?Don’t Wait For The Government To Act: PSCWA

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Srinagar—The second National Council Meet-2017 of the Private Schools And Children Welfare Association concluded at the Sher-i-Kashmir International Conference Centre on Sunday.

Several private schools from across the country represented by their owners and senior executives took part in the two-day education meet that discussed how the education in this conflict-ridden state would be pulled out from the quagmires it has sunk into.

The event was aimed at spreading awareness among the people of Kashmir on the avenues and facilities available across the educational institutes in India.

Outlining the need of organising the event in Kashmir, Syed Shamael Ahmad who is the president of the Association, said the changes in the education sector that have taken place over a period of time at the country and the global level are yet to be implemented in the State of Jammu and Kashmir.

“While it’s heart-warming to know that a survey conducted by India Today has put the J&K state at No. 2, a lot more is required to be done to bring education in Kashmir at par with the rest of the country,” Ahmad said.

“The State cannot afford to be complacent about the changes that have overrun the previous methodologies and pedagogies.”

 

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Ahmad said it’s important that J&K State realizes the full potential of its resources and streamlines the curriculum in the schools in a manner such that it’s relevant to the contemporary requirements.

“Nurturing close partnerships with other schools in the country and having student-to-student interactions periodically are the two important areas the government should immediately consider.”

Agreeing with Ahmad’s assertions, Ms Anubhuti Mehta, Managing Director Ace Maestro, said that we can’t wait endlessly for the government to act in this direction.

“We should be the change that we wish to seek in the sector,” Ms Mehta said. “It’s the people who establish governments and they have every right to take them to task wherever necessary.”

She said the Association was willing to extend support and cooperation of whatever manner to the schools in Kashmir to build a broad base of resources wherein the students are equitably benefitted.

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Another participant of the Conclave, Ms Bhavna Bhan who specialises in school management said Educational Tourism is one of the fastest growing areas of the travel and tourism nowadays. “The area is too often overlooked by tourism professionals and marketers of the educational tourism,” she said.

Ms Bhavna is the Principal of Crescent Public School, Janipur, Jammu.

Secretary School Education, Farooq Ahmad Shah who previously held many important positions in the Tourism Department, agreed that Educational Tourism should duly be considered as an important segment in the overall sector. “Education rather than a mere business activity must be considered a divine job by everyone specially those in the private sector,” Shah said.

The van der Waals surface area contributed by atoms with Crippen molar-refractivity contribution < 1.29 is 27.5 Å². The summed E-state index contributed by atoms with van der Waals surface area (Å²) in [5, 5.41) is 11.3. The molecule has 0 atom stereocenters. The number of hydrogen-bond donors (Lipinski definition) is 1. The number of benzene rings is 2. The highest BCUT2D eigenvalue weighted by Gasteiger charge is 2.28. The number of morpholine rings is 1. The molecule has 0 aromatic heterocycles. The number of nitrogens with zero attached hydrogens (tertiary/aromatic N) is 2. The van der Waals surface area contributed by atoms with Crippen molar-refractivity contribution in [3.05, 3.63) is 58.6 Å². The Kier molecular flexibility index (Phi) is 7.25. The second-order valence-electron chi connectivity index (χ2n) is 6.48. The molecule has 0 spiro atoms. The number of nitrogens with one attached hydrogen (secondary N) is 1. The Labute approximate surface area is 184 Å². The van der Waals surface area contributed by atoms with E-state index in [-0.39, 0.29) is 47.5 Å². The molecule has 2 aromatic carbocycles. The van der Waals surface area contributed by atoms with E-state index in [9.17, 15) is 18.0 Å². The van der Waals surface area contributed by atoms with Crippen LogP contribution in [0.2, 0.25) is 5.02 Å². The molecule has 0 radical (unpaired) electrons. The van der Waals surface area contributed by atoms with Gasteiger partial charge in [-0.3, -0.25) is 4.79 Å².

“While we welcome partnerships with the privately-owned institutions, at no occasion shall we leave it at the mercy of those who wish to make a mint out of education.”

District Development Commissioner, Dr Syed Abid Rasheed Shah (IAS) while acknowledging the role of private schools in alleviating the burden of responsibility in carrying the educational mantle forward, said. “I hope the conclave gets the better of the 9 O’clock narrative created by some sections of the national media that Kashmir is a dangerous place.” 

 

“Let me assure you, the people of Kashmir have traditionally been warm-hearted to welcome everyone to this God’s wonderful piece of Earth.”

Dr Abid assured the Association of every possible support of the State administration. “The doors of our heart and office are gapingly wide open for whosoever wishes to come to us with a brilliant idea.”

Thanking the participants for making the conclave a grand success, President of the Kashmir Private School Association, G N Var assured the audience that private schools would continue to play their part in making Kashmir an educational hub.

Outlining the importance of the meet, Joint Secretary, Kashmir Private School Association, M Y Wani reiterated that Educational Tourism must pave way for achieving the highest degree of excellence in the field.

“The event was actually scheduled to take place in Bangalore but we strived hard to persuade the Association members to have the event in Kashmir,” Wani said. “Kashmir which has suffered on many counts in the past, must stand honourably on its feet and it is the only the education that can help us pull ourselves out from many a quagmire.”

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Private schools, he said, have always been on the forefront of the educational movement in Kashmir. “At a time when it seemed education was going wayward in Kashmir, private schools by way of their sheer resolve steadied the ship and didn’t let it sink in the turbulent waters,” he said.

Wani is the owner of Green Valley Educational Institute, Buchhpora that completed 25 years of its operation last year.

A band of musician girls from a government school in Bandipora playing on traditional Kashmiri instruments, Santoor and Rabab, enthralled the audience with a soulful performance.

 

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